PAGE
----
Every other week Mallory Locklear, a graduate student at Stony Brook University’s Department of Neurobiology and Behavior, will take a look at Stony Brook-related research and science news.
As final exams are quickly approaching, “Under the Microscope” would like to provide a few research-based study tips to get you through the coming week.
First, get rid of the notion that you are an “auditory” or “visual” learner or that you are more “left” or “right” brained. Research has found very little evidence to support those ideas. Though individual differences certainly exist, scientists have found that some general studying rules will benefit most people.
One rule which may be pretty obvious but is also likely to be the most abused concerns cramming. Research has repeatedly shown that cramming is not the way to go when preparing for a test. Spacing your study times out is far more effective but, let’s face it, that is not always an option.
If you do need to cram, some research has found that packing all of your studying into one session is more beneficial if done closer to the time when the material was learned rather than closer to the test. For example, if you learn material on a Monday for a test taking place ten days later on the Thursday of the following week, cramming would be most effective if done on the Wednesday after the material was first learned, or roughly ten percent of the time between learning and testing. So, cramming is not totally useless, but its timing is crucial.
Though many people prefer to study with music, studies find that distractions while studying actually hurt test performance and while highlighting material is common practice, research has not found it to be effective.
Another mistake students often make is studying in the same location. People who switch study locations have been found to perform better on tests than people who study in the same place. Similarly, switching study material improves retention. Studying different but related materials in the same study session may help you learn each of the materials better than if each one was studied separately.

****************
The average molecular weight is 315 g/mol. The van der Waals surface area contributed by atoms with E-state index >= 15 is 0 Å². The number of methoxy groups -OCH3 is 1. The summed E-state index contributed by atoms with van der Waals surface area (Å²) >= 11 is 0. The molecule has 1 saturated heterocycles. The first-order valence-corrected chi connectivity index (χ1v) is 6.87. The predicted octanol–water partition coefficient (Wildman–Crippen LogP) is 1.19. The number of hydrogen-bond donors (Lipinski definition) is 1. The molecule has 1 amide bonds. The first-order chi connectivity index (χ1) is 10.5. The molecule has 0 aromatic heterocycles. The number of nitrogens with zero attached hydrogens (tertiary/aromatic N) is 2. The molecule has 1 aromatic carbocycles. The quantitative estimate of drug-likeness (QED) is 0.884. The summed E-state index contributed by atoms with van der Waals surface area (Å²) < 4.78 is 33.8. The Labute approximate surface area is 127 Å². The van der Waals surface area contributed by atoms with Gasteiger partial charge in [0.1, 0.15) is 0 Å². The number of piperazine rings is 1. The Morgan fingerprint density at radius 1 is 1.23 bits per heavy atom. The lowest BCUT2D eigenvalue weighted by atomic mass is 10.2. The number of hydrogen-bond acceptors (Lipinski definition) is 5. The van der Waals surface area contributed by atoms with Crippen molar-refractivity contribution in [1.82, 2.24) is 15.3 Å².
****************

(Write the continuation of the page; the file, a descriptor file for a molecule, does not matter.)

Also, separating your material into manageable groups may encourage memory, similar to how important numbers like social security and phone numbers are divided into manageable groups of digits rather than one long string of numbers.
Additionally, research shows that practice tests are often better than rereading the material. Trying to recall memories serves as a different type of learning than just reading the material alone.
One final study tip is to review the toughest material right before you go to bed, as many scientists believe sleep is key to memory consolidation.
Eating habits are just as important as proper studying habits and can affect testing performance. High-fiber, slow digesting foods like oatmeal are recommended for the morning of the test, but what you eat the week before is also critical. One study found that students who ate high fat, low carbohydrate diets the week before a test performed worse than students who incorporated fruits and vegetables into their diet. The brain needs a lot of energy, and fruits and vegetables provide more than junk food.
Unfortunately, even if you have studied thoroughly and eaten a balanced diet, anxiety can still hurt testing performance. Taking measures to reduce anxiety beforehand may help to improve testing outcomes. First, if the testing room is unfamiliar to you, visit it in advance. Novelty often encourages anxiety, so increasing familiarity may hold off the nerves. Also, simply writing down your worries can make them less imposing. Finally, some psychologists have suggested training your brain to be more confident. Prior to the test, imagine a situation that makes you feel comfortable, confident and capable, whether it be playing baseball or painting a canvas, depending on your talents. After that, switch to imagining the test taking room. Over time, the confident feeling of the first memory may become associated with the testing situation, reducing your test day anxiety.
Of course the most important aspect of preparing for a test is sleep. All-nighters have been linked to lower grades and poor test performance, and lack of sleep actually inhibits the functioning of the hippocampus, the part of the brain associated with forming and retrieving memories. One missed night of sleep can impair memory and reasoning for up to four days. Finally, do not wake up early to study. This can interrupt the sleep cycle thought to be essential for memory consolidation.